LUKE, my towheaded grandson, is a bright kindergartner. He has a soft, faded, much-loved flannel dog that his great-grandmother made for him when he was a baby.
When he first got the dog, it had black button eyes, but my daughter, Luke's mother, removed them for safety's sake. Luke sleeps with this dog, and even uses it as a pillow at times. It has become thinner and a little lumpy over the years, but it is loved.
Noel, Luke's younger brother, didn't have a flannel dog, and sometimes, to Luke's dismay, he would borrow Luke's. Luke wasn't happy about this and complained to his mother.
It was a happy day when Great-Grandmother came with a flannel dog for Noel. Noel was very thankful and hugged the bright-colored dog and thanked his great-grandmother with a big hug and kiss. Noel's flannel dog was firm and had black eyes embroidered on it. The colors of the flannel were bright and new.
Luke's mother wondered how Luke felt about not having eyes on his dog, so she explained that she had removed the button eyes before giving it to him when he was a baby. She asked if he wanted to get some eyes for it and put more stuffing in it. Luke didn't say anything.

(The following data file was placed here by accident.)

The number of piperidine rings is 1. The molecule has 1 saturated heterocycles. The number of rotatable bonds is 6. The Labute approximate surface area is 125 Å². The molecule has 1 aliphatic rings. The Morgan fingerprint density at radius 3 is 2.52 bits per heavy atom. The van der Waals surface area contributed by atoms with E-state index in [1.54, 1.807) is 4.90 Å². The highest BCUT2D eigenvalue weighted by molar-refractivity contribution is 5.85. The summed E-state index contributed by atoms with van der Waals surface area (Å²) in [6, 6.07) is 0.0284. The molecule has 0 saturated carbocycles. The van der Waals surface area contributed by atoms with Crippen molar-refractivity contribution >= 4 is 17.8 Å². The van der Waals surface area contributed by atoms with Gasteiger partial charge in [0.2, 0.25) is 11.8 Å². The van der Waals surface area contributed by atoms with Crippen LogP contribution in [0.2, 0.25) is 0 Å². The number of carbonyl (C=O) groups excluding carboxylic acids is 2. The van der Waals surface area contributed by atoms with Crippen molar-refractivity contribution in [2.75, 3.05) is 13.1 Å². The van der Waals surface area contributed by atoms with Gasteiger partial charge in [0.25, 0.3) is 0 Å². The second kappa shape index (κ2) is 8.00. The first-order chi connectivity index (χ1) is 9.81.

One day when my daughter had come home from the store, she called Luke to show him something. She had purchased some button eyes for his flannel dog. Luke asked if she could just lay them on the dog before sewing them on, and she agreed to do that. The black button eyes were set down on the flannel dog's face.
Luke looked at the buttons lying on his soft flannel dog. He was quiet and was thinking. He looked up at his mother and said: ''He wouldn't be the same with those eyes; I love him just as he is.''